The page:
Sun-Times writers react to Martellus Bennett’s suspension
SUN-TIMES STAFF WRITERS August 5, 2014 9:49PM
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Updated: September 7, 2014 6:37AM
BOURBONNAIS — Bears rookie cornerback Kyle Fuller didn’t have much to say. To him, tight end Martellus Bennett’s suspension after his run-in with Fuller a day earlier — an altercation that peaked with the larger Bennett throwing Fuller to the ground — was a coach’s decision.
‘‘At the end of the day, a decision had to be made,’’ Fuller said. ‘‘And they made it.’’
General manager Phil Emery said Tuesday that Bennett’s suspension is ‘‘for an undetermined length of time’’ for ‘‘conduct detrimental to the team.’’ Bennett also was fined an undisclosed amount.
Fuller seemed intent on moving past the incident.
‘‘I didn’t think anything of it,” the first-round pick said.
But the Bears undeniably did, handing down a punishment that speaks volumes.
This can’t be the whole story. An NFL team fining and suspending a player indefinitely for getting into a fight with a teammate during training camp?
That’s what the Bears did with tight end Martellus Bennett on Tuesday, a day after he threw first-round pick Kyle Fuller to the ground.
Fights are as much a part of NFL training camps as Gatorade is. Some coaches like them and some don’t, but unless someone gets hurt, everybody just moves on. Business as usual.
That’s what doesn’t make sense about the Bennett suspension. Was it his comments after Monday’s skirmish with Fuller, when he told reporters he wasn’t there to make friends? If that’s it, maybe the Bears are taking this whole ‘‘family’’ fiction a little too far. Just because you work closely with someone doesn’t mean he’s your brother or sister. (I talk to Rick Telander all the time, but that doesn’t mean I consider him family. A crazy uncle, maybe.)
That’s just football coaches trying to build team unity, and most everybody can see through it.
But even Bennett’s comments didn’t strike me as particularly caustic. He was still obviously irritated about being pulled to the ground by Fuller in an 11-on-11 drill. Hard to blame him. His takedown of Fuller wasn’t a good thing, but you can understand why it happened.
That’s why there has to be more to this — unless anger has been added to the NFL’s banned list.
ADAM L. JAHNS
Tight end Martellus Bennett is ‘‘away from the team,’’ as Bears general manager Phil Emery put it, because he’s treading into distraction territory. Teams will shrug off occasional scuffles, but distractions are treated like the Ebola virus.
Counting Bennett’s tussle with cornerback Kelvin Hayden last training camp and his expletive-filled, helmet-slamming skirmish with defensive end Lamarr Houston in June, Bennett has had three showdowns with teammates in one calendar year.
It’s a pattern of unwanted behavior that directly contradicts coach Marc Trestman’s oft-stated stance against fighting during practice. Bennett’s incendiary, made-for-TV responses to questions about his actions don’t exactly help, either.
All of it makes Bennett’s routinely slow walks back to huddles — which fans have noticeably commented on in Bourbonnais — look even worse. He’s a walking distraction.
Coaches have praised Bennett’s work habits in the past, and his game-day value is priceless. He’s likable, witty and thoughtful, and coaches and players lined up to declare their love for him Tuesday.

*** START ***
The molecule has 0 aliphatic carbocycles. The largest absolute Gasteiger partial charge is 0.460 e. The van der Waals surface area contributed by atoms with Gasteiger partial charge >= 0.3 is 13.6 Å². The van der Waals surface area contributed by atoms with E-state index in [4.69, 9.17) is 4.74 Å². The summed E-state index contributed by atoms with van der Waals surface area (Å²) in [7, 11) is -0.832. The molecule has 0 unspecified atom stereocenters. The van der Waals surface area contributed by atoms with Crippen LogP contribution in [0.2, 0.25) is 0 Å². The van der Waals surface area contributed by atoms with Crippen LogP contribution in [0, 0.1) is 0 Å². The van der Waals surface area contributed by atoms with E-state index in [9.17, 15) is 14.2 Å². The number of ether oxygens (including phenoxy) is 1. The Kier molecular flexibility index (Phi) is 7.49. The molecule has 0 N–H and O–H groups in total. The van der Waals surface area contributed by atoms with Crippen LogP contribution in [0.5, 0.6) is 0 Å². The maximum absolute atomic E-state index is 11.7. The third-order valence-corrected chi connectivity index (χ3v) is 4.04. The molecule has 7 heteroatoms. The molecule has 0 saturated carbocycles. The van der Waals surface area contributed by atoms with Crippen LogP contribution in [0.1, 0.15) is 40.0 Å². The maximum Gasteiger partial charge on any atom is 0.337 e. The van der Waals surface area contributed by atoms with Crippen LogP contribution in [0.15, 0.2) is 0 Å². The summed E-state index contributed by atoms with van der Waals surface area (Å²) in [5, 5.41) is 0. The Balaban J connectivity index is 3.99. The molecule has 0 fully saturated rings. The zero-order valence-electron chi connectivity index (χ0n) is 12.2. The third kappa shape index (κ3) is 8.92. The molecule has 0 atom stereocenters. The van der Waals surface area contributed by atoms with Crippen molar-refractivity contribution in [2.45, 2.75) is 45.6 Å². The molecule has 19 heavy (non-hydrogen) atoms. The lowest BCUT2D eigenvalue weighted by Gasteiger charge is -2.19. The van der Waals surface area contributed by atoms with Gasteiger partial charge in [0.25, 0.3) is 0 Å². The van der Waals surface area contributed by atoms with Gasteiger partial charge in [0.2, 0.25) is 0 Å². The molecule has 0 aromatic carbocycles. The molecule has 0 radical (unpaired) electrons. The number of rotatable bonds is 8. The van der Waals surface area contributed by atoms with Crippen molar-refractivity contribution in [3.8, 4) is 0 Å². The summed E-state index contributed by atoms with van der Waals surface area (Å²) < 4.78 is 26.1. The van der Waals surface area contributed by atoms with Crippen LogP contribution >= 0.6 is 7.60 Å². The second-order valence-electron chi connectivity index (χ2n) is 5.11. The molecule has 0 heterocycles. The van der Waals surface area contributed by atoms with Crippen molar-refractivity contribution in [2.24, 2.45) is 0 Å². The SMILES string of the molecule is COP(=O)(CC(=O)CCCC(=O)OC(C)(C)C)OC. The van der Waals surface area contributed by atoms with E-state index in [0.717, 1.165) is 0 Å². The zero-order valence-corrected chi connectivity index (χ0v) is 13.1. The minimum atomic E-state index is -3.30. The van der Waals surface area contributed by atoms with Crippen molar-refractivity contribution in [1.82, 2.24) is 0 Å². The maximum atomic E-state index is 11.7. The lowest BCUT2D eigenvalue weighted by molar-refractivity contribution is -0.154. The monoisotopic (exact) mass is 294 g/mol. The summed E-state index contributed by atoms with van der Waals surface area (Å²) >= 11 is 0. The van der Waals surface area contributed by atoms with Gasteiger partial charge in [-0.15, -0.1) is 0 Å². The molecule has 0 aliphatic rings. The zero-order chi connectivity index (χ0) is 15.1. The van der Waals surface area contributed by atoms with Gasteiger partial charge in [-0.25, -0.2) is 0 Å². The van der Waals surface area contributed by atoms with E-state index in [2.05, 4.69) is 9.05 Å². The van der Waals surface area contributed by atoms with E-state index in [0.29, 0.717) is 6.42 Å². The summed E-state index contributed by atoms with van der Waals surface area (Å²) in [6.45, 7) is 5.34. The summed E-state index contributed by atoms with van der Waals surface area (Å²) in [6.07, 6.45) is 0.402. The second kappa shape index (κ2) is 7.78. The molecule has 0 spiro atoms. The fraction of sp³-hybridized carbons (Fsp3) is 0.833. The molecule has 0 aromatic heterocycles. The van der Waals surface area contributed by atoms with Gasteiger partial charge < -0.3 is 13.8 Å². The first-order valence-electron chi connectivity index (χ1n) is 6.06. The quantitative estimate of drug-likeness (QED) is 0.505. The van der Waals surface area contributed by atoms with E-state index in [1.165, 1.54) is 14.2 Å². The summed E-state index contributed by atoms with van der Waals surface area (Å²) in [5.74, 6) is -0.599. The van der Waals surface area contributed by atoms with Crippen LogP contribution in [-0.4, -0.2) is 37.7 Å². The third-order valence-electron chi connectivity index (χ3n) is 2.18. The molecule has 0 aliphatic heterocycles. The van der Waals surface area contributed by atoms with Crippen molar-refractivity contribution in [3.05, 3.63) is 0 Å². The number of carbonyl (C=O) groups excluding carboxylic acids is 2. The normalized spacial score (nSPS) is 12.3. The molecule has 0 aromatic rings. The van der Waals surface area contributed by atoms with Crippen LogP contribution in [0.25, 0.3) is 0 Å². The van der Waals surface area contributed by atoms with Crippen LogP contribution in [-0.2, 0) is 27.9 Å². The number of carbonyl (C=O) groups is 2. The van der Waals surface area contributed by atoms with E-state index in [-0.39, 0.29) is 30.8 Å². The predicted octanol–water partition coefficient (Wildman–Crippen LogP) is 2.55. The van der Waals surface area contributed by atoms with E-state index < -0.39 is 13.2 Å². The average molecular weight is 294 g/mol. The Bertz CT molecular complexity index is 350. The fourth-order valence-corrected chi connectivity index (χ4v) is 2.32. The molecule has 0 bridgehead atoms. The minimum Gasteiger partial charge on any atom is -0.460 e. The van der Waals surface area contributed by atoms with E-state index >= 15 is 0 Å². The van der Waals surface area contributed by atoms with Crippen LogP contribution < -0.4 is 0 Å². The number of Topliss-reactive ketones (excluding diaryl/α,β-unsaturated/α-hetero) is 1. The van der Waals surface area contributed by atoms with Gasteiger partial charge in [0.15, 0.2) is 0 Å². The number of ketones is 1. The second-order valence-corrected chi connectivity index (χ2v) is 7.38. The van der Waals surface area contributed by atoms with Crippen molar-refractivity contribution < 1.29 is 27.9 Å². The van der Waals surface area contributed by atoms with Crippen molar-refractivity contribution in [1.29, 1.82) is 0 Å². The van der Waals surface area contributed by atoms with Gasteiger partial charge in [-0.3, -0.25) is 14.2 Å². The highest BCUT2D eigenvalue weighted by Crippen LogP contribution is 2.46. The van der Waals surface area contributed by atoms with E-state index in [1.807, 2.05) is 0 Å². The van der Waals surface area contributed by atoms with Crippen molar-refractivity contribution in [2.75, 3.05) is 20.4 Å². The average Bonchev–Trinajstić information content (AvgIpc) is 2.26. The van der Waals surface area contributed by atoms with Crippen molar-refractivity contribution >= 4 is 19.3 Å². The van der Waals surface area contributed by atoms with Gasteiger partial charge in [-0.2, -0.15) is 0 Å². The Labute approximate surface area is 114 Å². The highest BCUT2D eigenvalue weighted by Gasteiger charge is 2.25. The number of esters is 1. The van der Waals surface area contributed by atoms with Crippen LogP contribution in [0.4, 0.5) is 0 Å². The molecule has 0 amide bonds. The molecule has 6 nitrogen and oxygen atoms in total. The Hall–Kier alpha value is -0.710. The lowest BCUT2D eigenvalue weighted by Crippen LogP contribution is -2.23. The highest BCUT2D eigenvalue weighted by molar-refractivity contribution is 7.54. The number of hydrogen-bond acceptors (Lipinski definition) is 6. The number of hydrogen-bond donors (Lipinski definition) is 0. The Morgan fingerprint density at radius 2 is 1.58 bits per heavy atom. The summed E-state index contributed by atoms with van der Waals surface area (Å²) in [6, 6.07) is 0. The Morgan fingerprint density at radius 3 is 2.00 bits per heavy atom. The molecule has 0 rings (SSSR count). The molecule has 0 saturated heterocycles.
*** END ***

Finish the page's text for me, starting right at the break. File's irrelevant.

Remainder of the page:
But a break is best for all involved. Even the most loving relationships need that.
From Phil Emery to Marc Trestman to Aaron Kromer to Kyle Fuller and the rest of his teammates, it seems as if everyone with the Bears has moved on from the Martellus Bennett incident except one person — Martellus Bennett. That Bennett is not with the team, that the suspension was indefinite, that the Bears seem to be in negotiation mode (‘‘We are in contact with him’’), that they refused to characterize Bennett’s reaction to the fine and suspension — plus Bennett’s own public defiance Monday — indicates Bennett did not take the news well.
The Bears have moved on. But that doesn’t mean this is over. The biggest threat is they might have to move on without Bennett for longer than they’d like, because Bennett is a different kind of cat. He’s a strong-willed personality who doesn’t think he did anything wrong.
And the Bears didn’t offer the least bit of evidence Tuesday that Bennett gets it. After solving Jay Cutler, this could be the ultimate challenge for Trestman. You have to think his calming demeanor and power of persuasion can get Bennett back on board. But until the public apology, all bets are off.
Martellus Bennett uses his words unlike any other player in the NFL. Who else could have dreamed up the Orange Dinosaur or the Black Unicorn?
Which makes the reasoning behind his suspension ironic: He wasn’t hearing what the Bears repeatedly told him.
Every time the Bears have a practice skirmish, coach Marc Trestman says the same thing: Conflict is inevitable on a sticky practice field, but anything that would garner a penalty in a game is unacceptable.
Had it happened during a game, Monday’s body slamming of first-round pick Kyle Fuller — Bennett’s third fight, at least, dating to last training camp — would have prompted a swift ejection and three days of debate on ‘‘First Take.’’
Bennett says he can separate the two sides of him. With pride, he calls himself ‘‘probably one of the most violent players on the field.’’
It can’t be on the Bears’ practice field, though. The team has told him so before. He didn’t listen.
On Tuesday, they let their suspension do the talking.
He’ll be back soon enough. The real test will be whether he does it again.